WITH THE SEVEN CHURCHES OF ASIA MINOR.
HALT OF CARAVANIERS AT A SERAI.
The interior of the Turkish empire is constantly traversed by large bodies of men,
who proceed together for protection; and their object is either commerce or devotion.
We have already given some account of the first—the second remains to be noticed.
In the sixteenth year of Mahomet's mission, he ordained that every believer should
engage in a pilgrimage, to visit the place of the Caaba, or sacred house of Abraham,
which was taken up to heaven at the flood, but its model was left for true believers at
Mecca. 'This ordinance was rigidly observed by his followers. The caliphs set the
example; and all Mussulmans hold it an indispensable obligation at this day, when it is
possible for them to perform it. Even women are not exempt. If they have no husband
or brother, under whose protection they could leave the harem, they are bound to marry,
for the express purpose of obtaining one to perform this duty. The only person in the
empire exempt is the Sultan; and he only because the pilgrimage would occupy a longer
period than he could be legally absent from the capital. He is bound, however, to send
a substitute, called Surre Emmini, who always accompanies the caravan of pilgrims, and
represents the sovereign. Thus it is that every year above one hundred thousand
persons, of all ages and conditions, set out from various points, and traverse Europe,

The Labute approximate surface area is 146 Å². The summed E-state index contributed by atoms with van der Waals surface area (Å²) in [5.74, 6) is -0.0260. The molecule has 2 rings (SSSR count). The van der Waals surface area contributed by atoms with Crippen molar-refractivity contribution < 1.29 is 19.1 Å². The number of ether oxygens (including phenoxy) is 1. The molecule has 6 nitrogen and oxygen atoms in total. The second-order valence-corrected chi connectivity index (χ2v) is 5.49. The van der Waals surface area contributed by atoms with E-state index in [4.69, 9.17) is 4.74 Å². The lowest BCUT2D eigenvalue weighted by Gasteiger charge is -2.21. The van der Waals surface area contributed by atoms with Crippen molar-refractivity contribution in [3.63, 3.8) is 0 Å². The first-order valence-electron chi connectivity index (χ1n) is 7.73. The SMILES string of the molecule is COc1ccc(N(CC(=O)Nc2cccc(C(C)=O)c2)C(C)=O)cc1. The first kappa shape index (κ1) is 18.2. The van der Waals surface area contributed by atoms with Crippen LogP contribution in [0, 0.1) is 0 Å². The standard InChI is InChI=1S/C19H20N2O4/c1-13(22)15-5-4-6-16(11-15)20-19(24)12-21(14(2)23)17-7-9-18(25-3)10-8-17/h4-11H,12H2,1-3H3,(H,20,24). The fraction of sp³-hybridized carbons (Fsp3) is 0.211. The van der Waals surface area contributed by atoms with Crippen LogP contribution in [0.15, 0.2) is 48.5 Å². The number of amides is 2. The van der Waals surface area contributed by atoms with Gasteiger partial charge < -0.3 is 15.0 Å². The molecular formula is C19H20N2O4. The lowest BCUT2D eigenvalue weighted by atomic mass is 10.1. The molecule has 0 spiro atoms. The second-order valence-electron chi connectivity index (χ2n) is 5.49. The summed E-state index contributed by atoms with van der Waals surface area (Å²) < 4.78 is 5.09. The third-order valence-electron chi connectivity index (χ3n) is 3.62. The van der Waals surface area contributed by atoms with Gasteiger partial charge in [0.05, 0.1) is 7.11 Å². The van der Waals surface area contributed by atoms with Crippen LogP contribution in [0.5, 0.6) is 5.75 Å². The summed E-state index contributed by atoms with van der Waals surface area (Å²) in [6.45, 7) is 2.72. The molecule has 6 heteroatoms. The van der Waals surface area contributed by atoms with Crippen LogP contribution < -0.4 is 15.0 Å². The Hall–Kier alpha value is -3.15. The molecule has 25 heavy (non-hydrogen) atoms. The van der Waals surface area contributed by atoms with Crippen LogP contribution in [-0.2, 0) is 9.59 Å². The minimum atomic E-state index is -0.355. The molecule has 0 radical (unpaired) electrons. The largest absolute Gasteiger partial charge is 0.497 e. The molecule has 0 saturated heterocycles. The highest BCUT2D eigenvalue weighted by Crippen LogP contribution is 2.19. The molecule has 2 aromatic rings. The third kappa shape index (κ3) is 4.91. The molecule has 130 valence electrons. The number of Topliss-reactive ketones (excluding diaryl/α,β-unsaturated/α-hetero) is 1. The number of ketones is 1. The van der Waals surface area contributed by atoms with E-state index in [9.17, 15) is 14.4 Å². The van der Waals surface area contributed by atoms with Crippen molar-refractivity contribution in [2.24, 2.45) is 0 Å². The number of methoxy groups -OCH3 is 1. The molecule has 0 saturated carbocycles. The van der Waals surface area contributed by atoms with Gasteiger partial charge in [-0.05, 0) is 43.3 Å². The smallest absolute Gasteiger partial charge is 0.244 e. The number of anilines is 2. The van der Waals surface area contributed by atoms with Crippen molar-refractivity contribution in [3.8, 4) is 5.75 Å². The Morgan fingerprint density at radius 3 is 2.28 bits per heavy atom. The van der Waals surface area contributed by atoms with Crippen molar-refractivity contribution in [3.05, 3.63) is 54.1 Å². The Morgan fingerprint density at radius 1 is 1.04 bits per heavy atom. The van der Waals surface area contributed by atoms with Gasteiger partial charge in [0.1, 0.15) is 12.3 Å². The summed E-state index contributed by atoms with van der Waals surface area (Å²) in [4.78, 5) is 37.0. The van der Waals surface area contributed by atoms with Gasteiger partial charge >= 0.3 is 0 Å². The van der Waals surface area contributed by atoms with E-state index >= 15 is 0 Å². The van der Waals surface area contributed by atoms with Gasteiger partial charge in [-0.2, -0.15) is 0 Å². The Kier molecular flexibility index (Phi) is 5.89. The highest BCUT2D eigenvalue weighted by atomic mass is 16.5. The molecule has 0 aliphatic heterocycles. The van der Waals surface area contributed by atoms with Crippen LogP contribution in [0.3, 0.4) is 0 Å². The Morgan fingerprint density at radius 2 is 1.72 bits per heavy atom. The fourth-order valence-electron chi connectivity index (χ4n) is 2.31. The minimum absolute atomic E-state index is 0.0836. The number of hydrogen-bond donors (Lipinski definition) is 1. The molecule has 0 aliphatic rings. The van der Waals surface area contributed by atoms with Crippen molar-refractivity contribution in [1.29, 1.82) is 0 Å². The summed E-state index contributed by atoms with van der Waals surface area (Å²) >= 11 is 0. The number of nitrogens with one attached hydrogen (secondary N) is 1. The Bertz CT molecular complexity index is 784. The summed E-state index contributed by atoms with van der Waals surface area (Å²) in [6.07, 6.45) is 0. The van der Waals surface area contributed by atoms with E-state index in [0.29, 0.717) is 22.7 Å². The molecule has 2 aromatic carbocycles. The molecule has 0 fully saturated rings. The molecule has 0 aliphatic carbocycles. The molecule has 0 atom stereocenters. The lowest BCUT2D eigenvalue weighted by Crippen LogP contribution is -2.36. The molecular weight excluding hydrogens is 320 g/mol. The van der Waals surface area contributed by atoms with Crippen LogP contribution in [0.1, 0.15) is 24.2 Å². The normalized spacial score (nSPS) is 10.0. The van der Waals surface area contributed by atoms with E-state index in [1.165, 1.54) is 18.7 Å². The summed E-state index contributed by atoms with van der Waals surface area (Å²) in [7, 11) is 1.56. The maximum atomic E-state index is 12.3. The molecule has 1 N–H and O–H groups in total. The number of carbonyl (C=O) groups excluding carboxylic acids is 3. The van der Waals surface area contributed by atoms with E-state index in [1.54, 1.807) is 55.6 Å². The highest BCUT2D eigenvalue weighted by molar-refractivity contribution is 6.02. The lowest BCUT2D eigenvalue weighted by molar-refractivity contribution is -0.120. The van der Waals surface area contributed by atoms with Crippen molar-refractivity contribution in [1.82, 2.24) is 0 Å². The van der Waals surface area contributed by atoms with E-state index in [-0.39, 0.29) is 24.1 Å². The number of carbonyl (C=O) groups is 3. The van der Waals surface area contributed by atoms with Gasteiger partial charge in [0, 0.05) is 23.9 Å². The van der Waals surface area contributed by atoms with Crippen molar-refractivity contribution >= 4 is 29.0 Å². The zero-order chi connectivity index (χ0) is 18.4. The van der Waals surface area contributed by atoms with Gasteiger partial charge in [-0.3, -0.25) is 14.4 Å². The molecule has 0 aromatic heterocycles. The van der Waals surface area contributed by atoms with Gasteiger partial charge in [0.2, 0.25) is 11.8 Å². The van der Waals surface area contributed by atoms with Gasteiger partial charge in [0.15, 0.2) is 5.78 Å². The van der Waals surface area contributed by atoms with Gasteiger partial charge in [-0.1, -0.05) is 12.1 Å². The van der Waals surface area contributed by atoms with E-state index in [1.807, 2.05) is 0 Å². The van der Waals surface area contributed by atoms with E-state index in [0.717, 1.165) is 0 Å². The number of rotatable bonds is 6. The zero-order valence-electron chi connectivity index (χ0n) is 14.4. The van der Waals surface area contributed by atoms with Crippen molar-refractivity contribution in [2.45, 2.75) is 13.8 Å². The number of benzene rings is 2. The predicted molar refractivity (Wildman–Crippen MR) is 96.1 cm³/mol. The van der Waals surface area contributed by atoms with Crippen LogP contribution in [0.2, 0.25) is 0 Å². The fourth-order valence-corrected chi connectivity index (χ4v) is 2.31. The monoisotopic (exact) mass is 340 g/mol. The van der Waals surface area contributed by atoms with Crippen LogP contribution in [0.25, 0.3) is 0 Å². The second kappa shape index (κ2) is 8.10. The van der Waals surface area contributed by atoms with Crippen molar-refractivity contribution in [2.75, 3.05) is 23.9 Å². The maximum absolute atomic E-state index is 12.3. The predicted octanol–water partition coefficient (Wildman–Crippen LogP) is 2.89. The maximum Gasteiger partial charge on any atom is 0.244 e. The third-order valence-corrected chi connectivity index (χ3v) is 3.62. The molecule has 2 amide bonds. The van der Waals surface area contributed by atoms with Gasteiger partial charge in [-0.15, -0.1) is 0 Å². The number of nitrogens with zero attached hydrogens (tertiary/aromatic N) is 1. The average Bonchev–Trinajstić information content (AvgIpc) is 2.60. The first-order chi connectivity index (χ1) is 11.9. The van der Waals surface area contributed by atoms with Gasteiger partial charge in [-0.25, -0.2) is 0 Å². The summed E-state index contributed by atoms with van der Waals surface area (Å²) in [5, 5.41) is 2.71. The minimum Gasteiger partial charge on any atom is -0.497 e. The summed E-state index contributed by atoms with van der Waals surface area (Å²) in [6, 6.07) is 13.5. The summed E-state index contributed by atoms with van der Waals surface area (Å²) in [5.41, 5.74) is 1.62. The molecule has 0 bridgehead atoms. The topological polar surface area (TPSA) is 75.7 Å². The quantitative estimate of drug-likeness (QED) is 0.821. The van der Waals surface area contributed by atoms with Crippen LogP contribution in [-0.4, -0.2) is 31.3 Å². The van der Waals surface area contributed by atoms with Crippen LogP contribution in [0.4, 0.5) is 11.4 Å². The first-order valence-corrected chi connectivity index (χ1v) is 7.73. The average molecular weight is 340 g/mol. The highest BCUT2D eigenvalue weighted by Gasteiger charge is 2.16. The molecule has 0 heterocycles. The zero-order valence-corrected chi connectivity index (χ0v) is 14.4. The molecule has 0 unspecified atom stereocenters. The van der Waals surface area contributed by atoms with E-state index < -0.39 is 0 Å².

Asia, and Africa, to fulfil this indispensable duty.
The great European caravan assembles at Constantinople in the month of Regib,
which, according to the Turkish calendar, falls at every season of the year. They
cross the Bosphorus, and unite on the great plain of Scutari, from whence they take
their departure. They exhibit a strange display of folly and fanaticism. Among the
various groups are seen, at one place jugglers and buffoons exhibiting their light and
often indecent mummery; in another, molhas and dervishes exhorting to piety, and
tearing their limbs with disgusting lacerations: but the most conspicuous object is the
sacred camel; this carries the mahhfil, or seat from which the Prophet preached and
dispensed justice in his journeys. The race is religiously kept up in the stables of the
seraglio; and some believe the camel of the mahhfil, at this day, is the actual animal on
which the Prophet rode, and kept alive by a miracle, to perform this annual journey to
his holy city.
Our illustration represents a group of a caravan of the faithful, proceeding from the
northern to the southern extremity of the empire, to perform this pilgrimage. The
venerable Moslem, who is ambitious of becoming a hadgee, is attended by his guards,
distinguished by their fantastic dress, their glittering golden-hafted hanjars, stuck in
their shawl-girdles, beside their silver-mounted pistols, and the grave turban replaced by
a many-tasselled cap. Their accommodation is the stable of a khan, which their camel
equally shares: and their refreshment is coffee, black, thick, and bitter, served by the
khangee in small characteristic cups.